Leicester Square, Westminster
‘The quintessence of the West End’, according to Westminster council, Leicester Square is linked to Piccadilly Circus by Coventry Street
Originally a square plot of Lammas land in the parish of St Martin’s, the area acquired the name Leicester Fields when Robert Sidney, second Earl of Leicester, built a residence here in 1636.
An early version of Leicester Square was laid out in 1665 and houses modelled on those in Pall Mall were built around it. From 1712 to 1760 Leicester House served as a palace for two princes of Wales and the square consequently became a fashionable resort.
In 1771 Sir Ashton Lever converted Leicester House to a ‘museum of curiosities’ called the Holophusicon, which attracted smaller crowds than the street entertainers and gambling dens that were present by this time. Lever also established an archery club that practised in the house’s grounds. He sold the house by lottery and it was demolished a few years later as part of a phase of rebuilding that brought traders and craftsmen to the square in place of private residences and created roughly its present layout.
In 1782 Gedge’s drapers became the first London store to boast a large glass shopfront. A cheap theatre was built on the site of Leicester House, and this was later converted into another drapers shop and then a hotel. Also in the 1780s the pioneering anatomist and surgeon John Hunter assembled a collection of specimens at his large house in Leicester Square, which he arranged into a teaching museum. The house’s contents were purchased by the government in 1799 and now form the nucleus of the collection at the Hunterian Museum.
By the mid-19th century the surrounding locality had acquired a poor reputation, at least among toffee-nosed types. A London guidebook of that period dismissed it as “the very low Leicester-square neighbourhood, chiefly inhabited by foreigners.”
The middle of the square was used for exhibitions (notably in the form of the Great Globe) until gardens were laid out in 1874, with a central fountain and statue of Shakespeare and busts of notable former residents (Newton, Reynolds, Hunter and Hogarth) at each corner.
Theatres, oyster rooms and Turkish baths were by then appearing – and the square’s music halls included the Moorish-styled Alhambra (originally the Royal Panopticon of Science and Art, a well-intentioned failure) and the Empire, which was built in 1884 and rebuilt in 1928 as a cinema, which was acquired by the Cineworld Group in 2016. The Empire’s entrance is visible on the right of the photograph above.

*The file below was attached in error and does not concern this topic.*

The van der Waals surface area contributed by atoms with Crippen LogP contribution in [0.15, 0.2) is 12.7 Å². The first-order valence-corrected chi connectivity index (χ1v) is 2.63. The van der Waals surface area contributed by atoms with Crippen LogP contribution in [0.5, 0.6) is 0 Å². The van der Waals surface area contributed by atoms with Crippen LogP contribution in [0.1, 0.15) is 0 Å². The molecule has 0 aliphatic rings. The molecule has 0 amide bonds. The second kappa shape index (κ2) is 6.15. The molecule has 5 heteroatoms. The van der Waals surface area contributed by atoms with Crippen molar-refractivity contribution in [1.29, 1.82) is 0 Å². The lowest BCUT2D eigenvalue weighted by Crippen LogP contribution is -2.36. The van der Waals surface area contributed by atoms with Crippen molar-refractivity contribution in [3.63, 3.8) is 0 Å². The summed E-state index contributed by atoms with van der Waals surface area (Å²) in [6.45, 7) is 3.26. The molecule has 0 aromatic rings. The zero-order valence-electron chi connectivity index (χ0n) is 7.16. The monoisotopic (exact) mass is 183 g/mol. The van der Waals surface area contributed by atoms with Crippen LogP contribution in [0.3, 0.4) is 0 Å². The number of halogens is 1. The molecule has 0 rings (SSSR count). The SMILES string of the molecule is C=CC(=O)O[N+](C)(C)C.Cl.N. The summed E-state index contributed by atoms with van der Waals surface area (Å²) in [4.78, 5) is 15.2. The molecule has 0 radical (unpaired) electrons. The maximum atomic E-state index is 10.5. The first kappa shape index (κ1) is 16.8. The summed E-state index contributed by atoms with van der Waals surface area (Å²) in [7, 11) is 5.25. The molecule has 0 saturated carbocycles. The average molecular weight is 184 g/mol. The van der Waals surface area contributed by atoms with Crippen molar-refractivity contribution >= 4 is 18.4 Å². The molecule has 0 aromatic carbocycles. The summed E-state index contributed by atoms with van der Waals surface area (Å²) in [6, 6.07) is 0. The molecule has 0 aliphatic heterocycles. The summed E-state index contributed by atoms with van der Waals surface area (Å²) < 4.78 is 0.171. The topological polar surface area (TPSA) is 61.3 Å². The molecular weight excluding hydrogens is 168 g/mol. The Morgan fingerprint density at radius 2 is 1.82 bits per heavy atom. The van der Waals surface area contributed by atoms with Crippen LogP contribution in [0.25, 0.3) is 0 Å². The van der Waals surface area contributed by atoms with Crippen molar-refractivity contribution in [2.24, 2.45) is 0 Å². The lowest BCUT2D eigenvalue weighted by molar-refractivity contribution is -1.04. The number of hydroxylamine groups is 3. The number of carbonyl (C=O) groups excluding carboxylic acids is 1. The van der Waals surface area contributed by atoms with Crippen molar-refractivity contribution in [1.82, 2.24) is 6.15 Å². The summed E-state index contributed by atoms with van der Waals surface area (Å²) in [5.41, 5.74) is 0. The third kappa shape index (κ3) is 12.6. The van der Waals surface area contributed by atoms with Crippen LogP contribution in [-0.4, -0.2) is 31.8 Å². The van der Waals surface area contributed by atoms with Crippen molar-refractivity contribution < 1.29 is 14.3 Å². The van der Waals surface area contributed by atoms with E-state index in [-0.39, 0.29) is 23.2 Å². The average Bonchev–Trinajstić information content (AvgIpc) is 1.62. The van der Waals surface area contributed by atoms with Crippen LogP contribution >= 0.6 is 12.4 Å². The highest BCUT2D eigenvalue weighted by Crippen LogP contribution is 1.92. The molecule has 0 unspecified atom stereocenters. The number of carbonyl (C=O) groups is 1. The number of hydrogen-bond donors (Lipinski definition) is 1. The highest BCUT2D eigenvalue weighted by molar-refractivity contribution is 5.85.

A few Georgian and Victorian buildings survive but most of the square now dates from the 1920s onwards. The Odeon Leicester Square was built in 1937 on the site of the Alhambra and adjoining Turkish baths. The cinema underwent a major refurbishment in 2018. The whole Leicester Square area was pedestrianised in the 1980s.
On the west side of the square a £200m mixed use development transformed Communications House in 2016, whereupon the building was rebranded as LSQ London. It’s shown in the developers’ CGI below, behind what has become known as the ‘Shakespeare fountain’.
On the south side of the gardens, the Society of London Theatre’s reduced price ticket kiosk has become a minor institution. The headquarters of Global Radio and its Capital FM subsidiary are on the east side of the square.
Nightclubs, casinos, bars, restaurants and fast-food joints abound in all directions, and the square’s swirling tide of humanity is a magnet for buskers, flyer distributors and itinerant preachers.
Leicester Square Gardens are given frequent facelifts, including one in 1990 (which followed the construction of a subterranean electricity station that supplies much of the West End’s power), another before the 2012 Olympics and yet another in 2016, when the busts of famous residents were removed because they’d been so badly damaged by the use of corrosive cleaning chemicals during the 1990 facelift. The gardens never look as good as one might hope, but it’s a challenge to beautify a pocket park that has to endure such heavy footfall – as well as regularly being converted into the site of a funfair or other special event.
Betty Miller’s 1934 novel Farewell Leicester Square, which controversially exposed British anti-Semitism, took its title from a line in the song ‘It’s a Long Way to Tipperary’, as did Arthur La Bern’s crime novel Goodbye Piccadilly, Farewell Leicester Square (1966), filmed by Alfred Hitchcock as Frenzy.
Jethro Tull’s ‘medieval rock’ album Stand Up (1969) includes the track ‘Jeffrey Goes To Leicester Square’, in which vocalist Ian Anderson bizarrely mispronounces the word ‘Leicester’.